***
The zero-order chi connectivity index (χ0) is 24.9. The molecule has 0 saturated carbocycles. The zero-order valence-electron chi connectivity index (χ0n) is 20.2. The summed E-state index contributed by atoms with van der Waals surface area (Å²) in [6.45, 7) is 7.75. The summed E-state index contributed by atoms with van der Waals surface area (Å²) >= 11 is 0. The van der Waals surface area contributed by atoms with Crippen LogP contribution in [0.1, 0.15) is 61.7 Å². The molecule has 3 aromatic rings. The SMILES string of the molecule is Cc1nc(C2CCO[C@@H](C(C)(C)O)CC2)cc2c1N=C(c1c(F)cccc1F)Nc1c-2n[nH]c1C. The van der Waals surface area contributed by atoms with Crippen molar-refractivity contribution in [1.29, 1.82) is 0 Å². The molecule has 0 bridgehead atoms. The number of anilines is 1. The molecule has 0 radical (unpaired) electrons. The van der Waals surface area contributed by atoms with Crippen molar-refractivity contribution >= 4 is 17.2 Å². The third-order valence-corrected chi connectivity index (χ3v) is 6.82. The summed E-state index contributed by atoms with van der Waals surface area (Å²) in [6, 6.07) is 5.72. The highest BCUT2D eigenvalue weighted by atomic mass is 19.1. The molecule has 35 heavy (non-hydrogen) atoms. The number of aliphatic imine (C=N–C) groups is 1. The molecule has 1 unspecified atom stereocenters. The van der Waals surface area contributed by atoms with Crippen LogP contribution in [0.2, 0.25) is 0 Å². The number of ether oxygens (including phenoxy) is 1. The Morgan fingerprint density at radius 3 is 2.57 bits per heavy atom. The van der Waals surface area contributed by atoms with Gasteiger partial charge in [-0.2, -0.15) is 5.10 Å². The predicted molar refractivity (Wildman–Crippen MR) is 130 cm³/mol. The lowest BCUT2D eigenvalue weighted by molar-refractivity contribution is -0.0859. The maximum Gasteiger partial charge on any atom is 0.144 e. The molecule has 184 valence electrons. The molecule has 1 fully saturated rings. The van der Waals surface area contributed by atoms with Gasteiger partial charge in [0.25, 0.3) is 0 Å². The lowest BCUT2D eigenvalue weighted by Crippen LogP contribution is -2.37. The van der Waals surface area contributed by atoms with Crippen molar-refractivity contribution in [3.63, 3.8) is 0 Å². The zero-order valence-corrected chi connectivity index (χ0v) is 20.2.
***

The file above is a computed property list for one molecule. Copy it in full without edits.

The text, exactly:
The zero-order chi connectivity index (χ0) is 24.9. The molecule has 0 saturated carbocycles. The zero-order valence-electron chi connectivity index (χ0n) is 20.2. The summed E-state index contributed by atoms with van der Waals surface area (Å²) in [6.45, 7) is 7.75. The summed E-state index contributed by atoms with van der Waals surface area (Å²) >= 11 is 0. The van der Waals surface area contributed by atoms with Crippen LogP contribution in [0.1, 0.15) is 61.7 Å². The molecule has 3 aromatic rings. The SMILES string of the molecule is Cc1nc(C2CCO[C@@H](C(C)(C)O)CC2)cc2c1N=C(c1c(F)cccc1F)Nc1c-2n[nH]c1C. The van der Waals surface area contributed by atoms with Crippen molar-refractivity contribution in [1.29, 1.82) is 0 Å². The molecule has 0 bridgehead atoms. The number of anilines is 1. The molecule has 0 radical (unpaired) electrons. The van der Waals surface area contributed by atoms with Crippen molar-refractivity contribution >= 4 is 17.2 Å². The third-order valence-corrected chi connectivity index (χ3v) is 6.82. The summed E-state index contributed by atoms with van der Waals surface area (Å²) in [6, 6.07) is 5.72. The highest BCUT2D eigenvalue weighted by atomic mass is 19.1. The molecule has 35 heavy (non-hydrogen) atoms. The number of aliphatic imine (C=N–C) groups is 1. The molecule has 1 unspecified atom stereocenters. The van der Waals surface area contributed by atoms with Crippen LogP contribution in [0.2, 0.25) is 0 Å². The number of ether oxygens (including phenoxy) is 1. The Morgan fingerprint density at radius 3 is 2.57 bits per heavy atom. The van der Waals surface area contributed by atoms with Gasteiger partial charge in [-0.2, -0.15) is 5.10 Å². The predicted molar refractivity (Wildman–Crippen MR) is 130 cm³/mol. The lowest BCUT2D eigenvalue weighted by molar-refractivity contribution is -0.0859. The maximum Gasteiger partial charge on any atom is 0.144 e. The molecule has 184 valence electrons. The molecule has 1 fully saturated rings. The van der Waals surface area contributed by atoms with Gasteiger partial charge in [0.25, 0.3) is 0 Å². The lowest BCUT2D eigenvalue weighted by Crippen LogP contribution is -2.37. The van der Waals surface area contributed by atoms with Crippen molar-refractivity contribution in [3.63, 3.8) is 0 Å². The zero-order valence-corrected chi connectivity index (χ0v) is 20.2.